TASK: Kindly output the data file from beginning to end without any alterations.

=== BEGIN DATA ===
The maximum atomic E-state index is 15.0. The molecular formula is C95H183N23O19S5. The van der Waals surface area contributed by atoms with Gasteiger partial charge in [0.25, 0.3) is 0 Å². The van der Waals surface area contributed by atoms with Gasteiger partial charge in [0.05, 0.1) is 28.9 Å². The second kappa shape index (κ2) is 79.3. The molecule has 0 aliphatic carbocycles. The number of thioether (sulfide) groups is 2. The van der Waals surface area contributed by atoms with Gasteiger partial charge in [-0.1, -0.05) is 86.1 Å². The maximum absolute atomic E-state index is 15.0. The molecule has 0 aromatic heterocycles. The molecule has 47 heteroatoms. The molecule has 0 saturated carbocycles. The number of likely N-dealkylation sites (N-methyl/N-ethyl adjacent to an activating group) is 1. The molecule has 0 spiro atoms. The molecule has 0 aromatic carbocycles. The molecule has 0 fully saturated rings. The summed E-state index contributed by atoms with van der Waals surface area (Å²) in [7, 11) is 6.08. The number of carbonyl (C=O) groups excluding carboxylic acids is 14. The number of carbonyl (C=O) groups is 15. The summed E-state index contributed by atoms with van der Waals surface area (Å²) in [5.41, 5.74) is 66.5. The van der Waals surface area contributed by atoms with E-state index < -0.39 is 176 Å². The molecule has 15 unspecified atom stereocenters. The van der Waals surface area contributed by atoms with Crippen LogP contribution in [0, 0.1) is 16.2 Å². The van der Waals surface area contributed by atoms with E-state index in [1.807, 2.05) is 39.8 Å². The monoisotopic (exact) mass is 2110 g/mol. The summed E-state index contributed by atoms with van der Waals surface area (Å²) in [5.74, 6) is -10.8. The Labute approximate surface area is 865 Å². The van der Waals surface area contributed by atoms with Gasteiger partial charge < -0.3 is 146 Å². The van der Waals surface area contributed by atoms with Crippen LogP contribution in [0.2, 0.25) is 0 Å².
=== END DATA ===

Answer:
The maximum atomic E-state index is 15.0. The molecular formula is C95H183N23O19S5. The van der Waals surface area contributed by atoms with Gasteiger partial charge in [0.25, 0.3) is 0 Å². The van der Waals surface area contributed by atoms with Gasteiger partial charge in [0.05, 0.1) is 28.9 Å². The second kappa shape index (κ2) is 79.3. The molecule has 0 aliphatic carbocycles. The number of thioether (sulfide) groups is 2. The van der Waals surface area contributed by atoms with Gasteiger partial charge in [-0.1, -0.05) is 86.1 Å². The maximum absolute atomic E-state index is 15.0. The molecule has 0 aromatic heterocycles. The molecule has 47 heteroatoms. The molecule has 0 saturated carbocycles. The number of likely N-dealkylation sites (N-methyl/N-ethyl adjacent to an activating group) is 1. The molecule has 0 spiro atoms. The molecule has 0 aromatic carbocycles. The molecule has 0 fully saturated rings. The summed E-state index contributed by atoms with van der Waals surface area (Å²) in [7, 11) is 6.08. The number of carbonyl (C=O) groups excluding carboxylic acids is 14. The number of carbonyl (C=O) groups is 15. The summed E-state index contributed by atoms with van der Waals surface area (Å²) in [5.41, 5.74) is 66.5. The van der Waals surface area contributed by atoms with E-state index < -0.39 is 176 Å². The molecule has 15 unspecified atom stereocenters. The van der Waals surface area contributed by atoms with Crippen LogP contribution in [0, 0.1) is 16.2 Å². The van der Waals surface area contributed by atoms with E-state index in [1.807, 2.05) is 39.8 Å². The monoisotopic (exact) mass is 2110 g/mol. The summed E-state index contributed by atoms with van der Waals surface area (Å²) in [5.74, 6) is -10.8. The Labute approximate surface area is 865 Å². The van der Waals surface area contributed by atoms with Gasteiger partial charge < -0.3 is 146 Å². The van der Waals surface area contributed by atoms with Crippen LogP contribution in [0.2, 0.25) is 0 Å².